LOS ANGELES (CN) – Entertainment giants 21st Century Fox and The Walt Disney Company colluded to sabotage the development of a Fox-themed park and resort in Malaysia in order to wrestle away more profits and creative control, the park’s developer claimed in a federal lawsuit Monday.
Genting Malaysia Berhad, an international theme park and resort development firm, said in a 29-page complaint that Fox Entertainment Group undermined a 2013 contract that allowed the firm to license select Fox intellectual property for use in the construction of what was to become Fox World, the globe’s first Fox-branded theme park.
In exchange for the right to use Fox properties in the park, Genting agreed to pay Fox annual license fees and royalties on certain revenue such as retail and food & beverage. Sharing profits from gate admission sales, however, was not included in the agreement.
The company said it worked feverishly to bring the park to life, with plans on making it the centerpiece of an “idyllic mountain retreat” in the Genting Highlands an hour outside Malaysia’s capital city of Kuala Lumpur.
Fox World was in the final phases of development, ahead of its 2019 soft opening, but was delayed because Fox sabotaged the project at nearly every opportunity, the complaint said.
In one case, Fox required Genting to replace their preferred vendor with a Fox-appointed vendor “whose inexperience and unethical business practices led to its termination from the project and months of delays,” the complaint said.
The company claims Fox failed to provide on-site support at the construction site and didn’t hand over style guides or digital assets, including the company’s own 21st Century Fox logo.
Fox later blamed Genting for project delays and threatened to terminate the contract or “force a renegotiation of the economic terms of what it viewed as a below-market deal,” including a negotiation for a share of ticket sales, the complaint said.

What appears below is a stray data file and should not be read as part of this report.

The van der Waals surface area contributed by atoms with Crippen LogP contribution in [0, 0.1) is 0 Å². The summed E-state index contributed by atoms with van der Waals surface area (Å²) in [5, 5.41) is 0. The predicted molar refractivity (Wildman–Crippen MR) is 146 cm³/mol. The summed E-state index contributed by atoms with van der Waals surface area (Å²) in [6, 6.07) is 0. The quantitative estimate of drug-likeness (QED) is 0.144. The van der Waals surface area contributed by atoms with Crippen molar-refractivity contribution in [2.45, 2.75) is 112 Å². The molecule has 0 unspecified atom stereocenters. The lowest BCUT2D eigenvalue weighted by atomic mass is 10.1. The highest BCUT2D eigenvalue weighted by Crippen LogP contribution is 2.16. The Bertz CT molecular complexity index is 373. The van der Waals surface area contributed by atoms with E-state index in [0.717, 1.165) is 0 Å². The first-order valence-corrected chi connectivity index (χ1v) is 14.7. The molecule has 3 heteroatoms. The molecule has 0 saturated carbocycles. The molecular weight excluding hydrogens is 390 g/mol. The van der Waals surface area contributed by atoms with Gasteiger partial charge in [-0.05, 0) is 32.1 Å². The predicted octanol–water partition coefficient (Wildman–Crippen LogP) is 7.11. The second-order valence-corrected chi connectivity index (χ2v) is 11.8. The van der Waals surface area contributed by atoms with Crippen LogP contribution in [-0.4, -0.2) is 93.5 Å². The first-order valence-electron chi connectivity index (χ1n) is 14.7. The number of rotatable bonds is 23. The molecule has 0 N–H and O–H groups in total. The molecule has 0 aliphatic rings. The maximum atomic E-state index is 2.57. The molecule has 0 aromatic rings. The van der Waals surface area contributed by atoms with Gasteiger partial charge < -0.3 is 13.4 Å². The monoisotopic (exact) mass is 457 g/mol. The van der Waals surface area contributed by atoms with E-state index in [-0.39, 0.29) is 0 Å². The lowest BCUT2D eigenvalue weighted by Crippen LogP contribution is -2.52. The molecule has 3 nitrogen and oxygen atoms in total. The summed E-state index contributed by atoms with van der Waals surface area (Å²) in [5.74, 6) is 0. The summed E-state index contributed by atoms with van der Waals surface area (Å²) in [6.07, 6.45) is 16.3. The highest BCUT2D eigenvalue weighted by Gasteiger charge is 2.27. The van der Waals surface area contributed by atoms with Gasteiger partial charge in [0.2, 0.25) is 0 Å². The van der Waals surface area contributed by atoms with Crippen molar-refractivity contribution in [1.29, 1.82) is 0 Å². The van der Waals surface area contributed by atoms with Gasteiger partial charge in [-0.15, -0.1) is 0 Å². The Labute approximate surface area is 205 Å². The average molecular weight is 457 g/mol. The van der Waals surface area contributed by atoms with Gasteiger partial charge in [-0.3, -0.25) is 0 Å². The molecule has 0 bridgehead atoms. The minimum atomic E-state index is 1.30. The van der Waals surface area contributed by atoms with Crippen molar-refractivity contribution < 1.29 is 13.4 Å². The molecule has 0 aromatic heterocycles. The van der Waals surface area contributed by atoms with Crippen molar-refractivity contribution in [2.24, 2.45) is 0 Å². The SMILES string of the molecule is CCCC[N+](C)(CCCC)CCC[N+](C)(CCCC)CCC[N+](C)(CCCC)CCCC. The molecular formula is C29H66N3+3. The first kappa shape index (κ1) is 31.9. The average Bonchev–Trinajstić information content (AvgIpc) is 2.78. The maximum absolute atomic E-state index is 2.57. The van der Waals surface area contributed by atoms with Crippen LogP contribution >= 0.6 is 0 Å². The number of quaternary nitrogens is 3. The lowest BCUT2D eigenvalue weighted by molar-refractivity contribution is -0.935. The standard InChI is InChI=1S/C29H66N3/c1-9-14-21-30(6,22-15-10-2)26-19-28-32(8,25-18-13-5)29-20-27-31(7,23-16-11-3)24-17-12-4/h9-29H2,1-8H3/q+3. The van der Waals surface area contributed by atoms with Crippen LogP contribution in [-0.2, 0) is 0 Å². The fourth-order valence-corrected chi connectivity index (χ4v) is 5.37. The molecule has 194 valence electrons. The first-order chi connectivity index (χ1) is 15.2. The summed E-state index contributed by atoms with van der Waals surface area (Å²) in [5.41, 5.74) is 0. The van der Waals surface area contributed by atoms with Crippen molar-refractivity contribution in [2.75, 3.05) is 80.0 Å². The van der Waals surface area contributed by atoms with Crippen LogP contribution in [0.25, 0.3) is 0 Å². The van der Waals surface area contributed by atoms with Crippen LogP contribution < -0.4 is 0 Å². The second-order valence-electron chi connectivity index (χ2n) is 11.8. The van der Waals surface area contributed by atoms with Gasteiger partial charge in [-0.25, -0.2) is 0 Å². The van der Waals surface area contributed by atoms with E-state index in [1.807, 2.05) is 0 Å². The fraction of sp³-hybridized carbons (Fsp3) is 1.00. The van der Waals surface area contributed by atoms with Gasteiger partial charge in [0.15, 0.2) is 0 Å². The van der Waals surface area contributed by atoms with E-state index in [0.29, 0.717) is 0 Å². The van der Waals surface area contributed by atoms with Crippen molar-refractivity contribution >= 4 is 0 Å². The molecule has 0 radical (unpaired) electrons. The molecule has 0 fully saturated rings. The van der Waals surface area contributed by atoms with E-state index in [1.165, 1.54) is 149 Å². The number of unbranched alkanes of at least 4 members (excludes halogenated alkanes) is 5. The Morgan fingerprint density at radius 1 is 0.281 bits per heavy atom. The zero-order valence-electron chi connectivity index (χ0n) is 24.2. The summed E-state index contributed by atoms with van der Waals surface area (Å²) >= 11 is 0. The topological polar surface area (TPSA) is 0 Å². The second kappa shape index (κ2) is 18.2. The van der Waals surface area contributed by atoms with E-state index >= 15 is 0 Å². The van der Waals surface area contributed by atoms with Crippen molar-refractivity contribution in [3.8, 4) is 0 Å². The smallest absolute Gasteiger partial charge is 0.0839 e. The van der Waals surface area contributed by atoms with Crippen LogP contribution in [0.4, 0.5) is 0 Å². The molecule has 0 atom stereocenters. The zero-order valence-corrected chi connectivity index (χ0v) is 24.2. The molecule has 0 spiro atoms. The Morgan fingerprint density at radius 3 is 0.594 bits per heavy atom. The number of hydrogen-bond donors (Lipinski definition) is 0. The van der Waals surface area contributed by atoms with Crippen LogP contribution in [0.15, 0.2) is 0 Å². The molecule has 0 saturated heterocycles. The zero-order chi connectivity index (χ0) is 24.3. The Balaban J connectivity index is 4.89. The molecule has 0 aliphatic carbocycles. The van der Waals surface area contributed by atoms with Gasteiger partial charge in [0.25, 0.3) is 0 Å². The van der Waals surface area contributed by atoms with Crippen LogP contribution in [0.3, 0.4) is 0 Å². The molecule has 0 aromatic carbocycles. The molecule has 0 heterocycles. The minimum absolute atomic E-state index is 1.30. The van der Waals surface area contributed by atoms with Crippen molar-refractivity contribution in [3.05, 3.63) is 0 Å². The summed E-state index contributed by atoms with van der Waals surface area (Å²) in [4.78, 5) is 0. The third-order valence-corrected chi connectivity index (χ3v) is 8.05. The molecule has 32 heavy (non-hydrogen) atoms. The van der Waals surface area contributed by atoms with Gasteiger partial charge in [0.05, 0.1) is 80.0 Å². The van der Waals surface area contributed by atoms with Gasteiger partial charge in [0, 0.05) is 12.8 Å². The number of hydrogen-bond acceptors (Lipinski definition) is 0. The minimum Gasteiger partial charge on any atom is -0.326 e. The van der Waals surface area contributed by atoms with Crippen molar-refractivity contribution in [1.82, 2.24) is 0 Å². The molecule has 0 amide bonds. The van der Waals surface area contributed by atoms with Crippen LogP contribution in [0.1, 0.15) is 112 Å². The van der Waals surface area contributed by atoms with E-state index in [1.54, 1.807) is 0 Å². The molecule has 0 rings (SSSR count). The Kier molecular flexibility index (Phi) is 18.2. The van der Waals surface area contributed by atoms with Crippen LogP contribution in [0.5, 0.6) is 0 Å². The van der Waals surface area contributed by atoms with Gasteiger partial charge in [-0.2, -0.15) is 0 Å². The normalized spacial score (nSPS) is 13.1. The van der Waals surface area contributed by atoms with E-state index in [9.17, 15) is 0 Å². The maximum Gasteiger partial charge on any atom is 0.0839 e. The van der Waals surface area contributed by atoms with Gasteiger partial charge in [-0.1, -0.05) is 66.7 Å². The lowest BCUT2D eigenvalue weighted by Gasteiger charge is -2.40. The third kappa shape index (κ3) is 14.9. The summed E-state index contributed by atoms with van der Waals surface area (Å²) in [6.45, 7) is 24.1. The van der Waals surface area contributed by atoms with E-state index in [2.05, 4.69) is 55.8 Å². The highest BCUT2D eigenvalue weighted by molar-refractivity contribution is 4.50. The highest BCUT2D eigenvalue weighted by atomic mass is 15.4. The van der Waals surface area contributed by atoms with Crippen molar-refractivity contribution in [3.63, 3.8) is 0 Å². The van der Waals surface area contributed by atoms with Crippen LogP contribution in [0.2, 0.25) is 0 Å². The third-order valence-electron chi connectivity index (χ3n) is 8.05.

But Genting said the entity orchestrating the sabotage was Disney, which is in the process of acquiring Fox in a deal now expected to close in the first half of 2019.
The firm said the Burbank, California-based company was concerned about Fox Worlds’ proximity to the Genting casino outside Kuala Lumpur.
Disney killed the Fox World project in order to reap a windfall of advance payments from Genting, boot out competition for its Disneyland parks in Asia and protect its “family-friendly” brand, the complaint said.
“But seller’s remorse – first by Fox and later by Disney – is not a valid ground for terminating an agreement,” the complaint stated.
In a statement, a Disney representative called the claims “utterly without merit.” Fox did not return a request for comment by press time.
Genting said it was the “sole owner, financier, and risk-taker concerning the future success of the park,” adding that Fox never invested any of its own money into the project.
Genting – which said its mountain retreat attracts 23 million visitors a year and features the only legal land-based casino in all of Malaysia – said it has already invested nearly $750 million in the project, even though the agreement only called on it to spend $130 million.
Fox wanted to compete with Disney and Universal, which both operate theme parks around the world, having only “dipped its toe into the business by licensing individual properties that it owned, such as The Simpsons and Avatar, for use in third-party-branded parks,” the complaint said.
The firm seeks to enforce its rights under the contract with Fox and to hold Disney and other named defendants responsible “for their meddling,” the complaint said.
Genting, represented by the firm Kasowitz, Benson & Torres, also seeks to recoup the $750 million it has invested in the park and over $1 billion in punitive damages.